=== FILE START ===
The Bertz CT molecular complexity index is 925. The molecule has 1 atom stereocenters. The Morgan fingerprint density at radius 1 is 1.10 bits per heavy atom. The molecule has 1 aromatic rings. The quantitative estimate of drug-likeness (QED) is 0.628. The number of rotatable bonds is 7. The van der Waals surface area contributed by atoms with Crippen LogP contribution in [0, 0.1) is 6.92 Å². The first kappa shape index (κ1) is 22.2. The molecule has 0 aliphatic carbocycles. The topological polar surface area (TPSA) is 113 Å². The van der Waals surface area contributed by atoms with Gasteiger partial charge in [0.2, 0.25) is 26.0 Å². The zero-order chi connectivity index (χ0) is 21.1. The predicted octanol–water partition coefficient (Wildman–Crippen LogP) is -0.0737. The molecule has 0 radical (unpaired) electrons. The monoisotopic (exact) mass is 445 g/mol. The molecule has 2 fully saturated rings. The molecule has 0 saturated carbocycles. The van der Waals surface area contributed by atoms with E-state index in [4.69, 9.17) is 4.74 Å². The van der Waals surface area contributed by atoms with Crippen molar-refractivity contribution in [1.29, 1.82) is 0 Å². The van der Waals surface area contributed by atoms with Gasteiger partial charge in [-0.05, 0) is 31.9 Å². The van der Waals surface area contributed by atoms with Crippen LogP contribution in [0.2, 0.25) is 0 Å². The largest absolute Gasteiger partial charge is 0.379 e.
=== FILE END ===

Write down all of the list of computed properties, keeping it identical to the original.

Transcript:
The Bertz CT molecular complexity index is 925. The molecule has 1 atom stereocenters. The Morgan fingerprint density at radius 1 is 1.10 bits per heavy atom. The molecule has 1 aromatic rings. The quantitative estimate of drug-likeness (QED) is 0.628. The number of rotatable bonds is 7. The van der Waals surface area contributed by atoms with Crippen LogP contribution in [0, 0.1) is 6.92 Å². The first kappa shape index (κ1) is 22.2. The molecule has 0 aliphatic carbocycles. The topological polar surface area (TPSA) is 113 Å². The van der Waals surface area contributed by atoms with Gasteiger partial charge in [0.2, 0.25) is 26.0 Å². The zero-order chi connectivity index (χ0) is 21.1. The predicted octanol–water partition coefficient (Wildman–Crippen LogP) is -0.0737. The molecule has 0 radical (unpaired) electrons. The monoisotopic (exact) mass is 445 g/mol. The molecule has 2 fully saturated rings. The molecule has 0 saturated carbocycles. The van der Waals surface area contributed by atoms with E-state index in [4.69, 9.17) is 4.74 Å². The van der Waals surface area contributed by atoms with Crippen molar-refractivity contribution in [1.29, 1.82) is 0 Å². The van der Waals surface area contributed by atoms with Gasteiger partial charge in [-0.05, 0) is 31.9 Å². The van der Waals surface area contributed by atoms with Crippen LogP contribution in [0.2, 0.25) is 0 Å². The largest absolute Gasteiger partial charge is 0.379 e.